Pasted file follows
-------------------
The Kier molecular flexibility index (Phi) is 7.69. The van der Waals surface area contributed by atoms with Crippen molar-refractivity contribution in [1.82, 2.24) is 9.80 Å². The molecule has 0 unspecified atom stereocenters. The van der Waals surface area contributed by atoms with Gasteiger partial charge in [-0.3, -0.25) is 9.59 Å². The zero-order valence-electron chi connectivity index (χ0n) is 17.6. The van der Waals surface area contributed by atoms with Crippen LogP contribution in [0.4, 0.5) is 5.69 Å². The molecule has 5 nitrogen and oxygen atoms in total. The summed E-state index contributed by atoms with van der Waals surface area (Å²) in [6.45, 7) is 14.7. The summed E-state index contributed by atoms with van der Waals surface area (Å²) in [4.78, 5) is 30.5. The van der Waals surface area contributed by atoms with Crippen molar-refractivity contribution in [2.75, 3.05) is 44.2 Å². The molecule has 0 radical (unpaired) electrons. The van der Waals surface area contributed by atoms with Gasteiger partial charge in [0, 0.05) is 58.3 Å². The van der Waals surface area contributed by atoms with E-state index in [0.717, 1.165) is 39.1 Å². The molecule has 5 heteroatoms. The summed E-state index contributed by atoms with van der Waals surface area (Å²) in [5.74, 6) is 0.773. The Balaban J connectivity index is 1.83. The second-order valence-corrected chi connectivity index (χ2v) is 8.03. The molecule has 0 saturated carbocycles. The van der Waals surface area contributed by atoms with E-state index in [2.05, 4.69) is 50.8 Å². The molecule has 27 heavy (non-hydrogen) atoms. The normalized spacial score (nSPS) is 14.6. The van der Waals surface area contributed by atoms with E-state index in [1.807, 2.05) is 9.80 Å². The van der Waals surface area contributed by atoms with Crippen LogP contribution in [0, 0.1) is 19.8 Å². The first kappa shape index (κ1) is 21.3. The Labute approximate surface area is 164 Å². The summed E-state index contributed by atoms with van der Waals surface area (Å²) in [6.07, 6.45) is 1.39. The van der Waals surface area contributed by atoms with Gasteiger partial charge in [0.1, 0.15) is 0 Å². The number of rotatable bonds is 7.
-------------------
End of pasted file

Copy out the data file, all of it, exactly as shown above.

The Kier molecular flexibility index (Phi) is 7.69. The van der Waals surface area contributed by atoms with Crippen molar-refractivity contribution in [1.82, 2.24) is 9.80 Å². The molecule has 0 unspecified atom stereocenters. The van der Waals surface area contributed by atoms with Gasteiger partial charge in [-0.3, -0.25) is 9.59 Å². The zero-order valence-electron chi connectivity index (χ0n) is 17.6. The van der Waals surface area contributed by atoms with Crippen LogP contribution in [0.4, 0.5) is 5.69 Å². The molecule has 5 nitrogen and oxygen atoms in total. The summed E-state index contributed by atoms with van der Waals surface area (Å²) in [6.45, 7) is 14.7. The summed E-state index contributed by atoms with van der Waals surface area (Å²) in [4.78, 5) is 30.5. The van der Waals surface area contributed by atoms with Crippen molar-refractivity contribution in [2.75, 3.05) is 44.2 Å². The molecule has 0 radical (unpaired) electrons. The van der Waals surface area contributed by atoms with Gasteiger partial charge in [0, 0.05) is 58.3 Å². The van der Waals surface area contributed by atoms with E-state index in [0.717, 1.165) is 39.1 Å². The molecule has 5 heteroatoms. The summed E-state index contributed by atoms with van der Waals surface area (Å²) in [5.74, 6) is 0.773. The Balaban J connectivity index is 1.83. The second-order valence-corrected chi connectivity index (χ2v) is 8.03. The molecule has 0 saturated carbocycles. The van der Waals surface area contributed by atoms with E-state index in [2.05, 4.69) is 50.8 Å². The molecule has 27 heavy (non-hydrogen) atoms. The normalized spacial score (nSPS) is 14.6. The van der Waals surface area contributed by atoms with E-state index in [1.807, 2.05) is 9.80 Å². The van der Waals surface area contributed by atoms with Crippen LogP contribution in [0, 0.1) is 19.8 Å². The first kappa shape index (κ1) is 21.3. The Labute approximate surface area is 164 Å². The summed E-state index contributed by atoms with van der Waals surface area (Å²) in [6.07, 6.45) is 1.39. The van der Waals surface area contributed by atoms with Gasteiger partial charge in [0.1, 0.15) is 0 Å². The number of rotatable bonds is 7.